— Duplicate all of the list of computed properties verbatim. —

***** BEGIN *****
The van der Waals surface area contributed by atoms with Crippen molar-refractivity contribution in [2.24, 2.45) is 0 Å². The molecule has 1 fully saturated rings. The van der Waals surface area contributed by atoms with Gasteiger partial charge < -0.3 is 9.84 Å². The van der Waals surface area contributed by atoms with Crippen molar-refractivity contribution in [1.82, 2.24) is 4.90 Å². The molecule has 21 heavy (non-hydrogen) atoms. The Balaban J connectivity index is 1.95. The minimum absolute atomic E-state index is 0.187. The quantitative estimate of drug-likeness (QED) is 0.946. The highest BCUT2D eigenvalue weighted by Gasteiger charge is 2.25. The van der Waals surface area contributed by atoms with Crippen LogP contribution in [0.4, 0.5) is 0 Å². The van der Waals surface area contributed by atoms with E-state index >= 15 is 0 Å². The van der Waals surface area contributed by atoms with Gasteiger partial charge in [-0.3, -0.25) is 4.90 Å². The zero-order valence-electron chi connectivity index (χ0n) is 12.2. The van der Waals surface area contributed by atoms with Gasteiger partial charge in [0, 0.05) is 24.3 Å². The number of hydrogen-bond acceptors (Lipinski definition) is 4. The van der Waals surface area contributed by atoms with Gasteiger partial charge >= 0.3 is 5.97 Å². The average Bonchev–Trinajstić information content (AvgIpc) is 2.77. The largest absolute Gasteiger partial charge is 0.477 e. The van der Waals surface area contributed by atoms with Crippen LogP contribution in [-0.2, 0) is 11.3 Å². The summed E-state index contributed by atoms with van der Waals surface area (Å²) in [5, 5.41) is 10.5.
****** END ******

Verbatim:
The van der Waals surface area contributed by atoms with Crippen molar-refractivity contribution in [2.24, 2.45) is 0 Å². The molecule has 1 fully saturated rings. The van der Waals surface area contributed by atoms with Gasteiger partial charge < -0.3 is 9.84 Å². The van der Waals surface area contributed by atoms with Crippen molar-refractivity contribution in [1.82, 2.24) is 4.90 Å². The molecule has 21 heavy (non-hydrogen) atoms. The Balaban J connectivity index is 1.95. The minimum absolute atomic E-state index is 0.187. The quantitative estimate of drug-likeness (QED) is 0.946. The highest BCUT2D eigenvalue weighted by Gasteiger charge is 2.25. The van der Waals surface area contributed by atoms with Crippen LogP contribution in [0.4, 0.5) is 0 Å². The van der Waals surface area contributed by atoms with E-state index >= 15 is 0 Å². The van der Waals surface area contributed by atoms with Gasteiger partial charge in [-0.3, -0.25) is 4.90 Å². The zero-order valence-electron chi connectivity index (χ0n) is 12.2. The van der Waals surface area contributed by atoms with Gasteiger partial charge in [0, 0.05) is 24.3 Å². The number of hydrogen-bond acceptors (Lipinski definition) is 4. The van der Waals surface area contributed by atoms with Gasteiger partial charge >= 0.3 is 5.97 Å². The average Bonchev–Trinajstić information content (AvgIpc) is 2.77. The largest absolute Gasteiger partial charge is 0.477 e. The van der Waals surface area contributed by atoms with Crippen LogP contribution in [-0.2, 0) is 11.3 Å². The summed E-state index contributed by atoms with van der Waals surface area (Å²) in [5, 5.41) is 10.5.